In 1999, Bill and Sarah bought a property on the Back Cove in Waldoboro, Maine. They designed and built a small year-round house there, right on the shore. Throughout the construction, they drove to Back Cove on weekends, and lived in a tent beside the house. In 2003, once the house became habitable, they moved to Maine full time. In 2010, Bill and Sarah joined the Belfast Cohousing & Ecovillage in Belfast, Maine. They moved into their home there in 2013. Bill was an engaged and passionate community member who gave freely of his time and talents. An endless stream of woodworking projects—all done for the sheer joy of it—flowed out his shop and into homes and hearts throughout the village. If an occasion called for music, Bill was always right there, banjo in hand, Sarah by his side. He would happily lead or follow. Despite being the most skilled and versatile player around, he didn’t seek the spotlight. He just loved music and the magic that happens when it is shared with friends. Throughout his life, Bill was a quietly charismatic leader with a common sense approach to problem solving and an infectious “Let’s do this!” spirit. At Co-Housing, he organized community work parties, initiated the “Winter Tales” storytelling hour, anchored the Monday morning reading group and the Friday morning Celtic jam, and helped organize the Common House Concert series. When his beloved Sarah passed away he might have been forgiven for laying down the mantle of community leadership and responsibility that he had worn for so long. But he did not. He carried on with style and grace continuing to look forward to each new day. In everything he did, he embraced life with open arms. He inspired us to be our best selves, and he will be very deeply missed by all who knew and loved him, and by all whose lives he touched.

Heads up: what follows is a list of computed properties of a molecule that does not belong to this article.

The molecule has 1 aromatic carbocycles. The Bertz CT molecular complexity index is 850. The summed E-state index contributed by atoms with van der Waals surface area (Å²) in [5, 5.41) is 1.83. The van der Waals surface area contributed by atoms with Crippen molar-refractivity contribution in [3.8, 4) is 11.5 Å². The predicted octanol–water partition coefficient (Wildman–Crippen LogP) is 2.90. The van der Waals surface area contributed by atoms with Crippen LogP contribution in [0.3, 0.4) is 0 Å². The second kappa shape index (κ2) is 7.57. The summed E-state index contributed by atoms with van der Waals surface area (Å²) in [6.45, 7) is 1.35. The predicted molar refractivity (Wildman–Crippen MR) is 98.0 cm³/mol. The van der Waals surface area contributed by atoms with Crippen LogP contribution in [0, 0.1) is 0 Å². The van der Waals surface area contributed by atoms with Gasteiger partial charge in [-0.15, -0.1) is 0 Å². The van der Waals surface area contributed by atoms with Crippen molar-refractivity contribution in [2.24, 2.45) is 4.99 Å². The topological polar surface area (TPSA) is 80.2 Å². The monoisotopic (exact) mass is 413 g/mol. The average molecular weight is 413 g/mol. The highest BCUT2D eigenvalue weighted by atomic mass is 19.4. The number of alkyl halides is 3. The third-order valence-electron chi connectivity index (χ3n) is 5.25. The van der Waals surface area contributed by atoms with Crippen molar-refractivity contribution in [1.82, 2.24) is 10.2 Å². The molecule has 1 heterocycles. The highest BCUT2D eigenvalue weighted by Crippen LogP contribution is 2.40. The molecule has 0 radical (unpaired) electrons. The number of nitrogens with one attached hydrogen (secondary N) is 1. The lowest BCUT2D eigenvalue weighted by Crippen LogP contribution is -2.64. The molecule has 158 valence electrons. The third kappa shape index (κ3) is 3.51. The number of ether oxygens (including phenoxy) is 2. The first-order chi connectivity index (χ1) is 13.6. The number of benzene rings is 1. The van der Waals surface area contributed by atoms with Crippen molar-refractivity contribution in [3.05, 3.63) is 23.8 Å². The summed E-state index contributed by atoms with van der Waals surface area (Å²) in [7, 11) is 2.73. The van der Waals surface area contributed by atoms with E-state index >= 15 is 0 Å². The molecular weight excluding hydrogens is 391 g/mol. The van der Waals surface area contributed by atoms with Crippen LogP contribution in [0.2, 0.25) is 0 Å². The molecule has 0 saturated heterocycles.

Bill’s never-ending musical adventures were based on his lifelong passion for all things musical. He started playing the guitar, the five-string banjo, and the mandolin in high school. He loved to sing folk songs and play “Old Time” dance tunes. In his 20s, while living in Kalamazoo, Michigan, Bill was a member of a quartet called Sweet Corn. That band recorded a delightful LP album, and was a featured band several times at the annual Fox Hollow Music Festival in Petersburgh, New York. In that same timeframe, over the course of many summers Bill was a music counselor at Camp Killooleet in Hancock, Vermont. Around 1970, soon after Bill moved to Massachusetts, he became a founding member of the community country dance band Roaring Jelly. It was there that he first met his beloved wife, Sarah Gregory. Along with Sarah, he then became part of a quintet named Common Ground that, for over a decade, performed concerts and played for monthly contra dances (called by Sarah) first in Lincoln and then in Sudbury.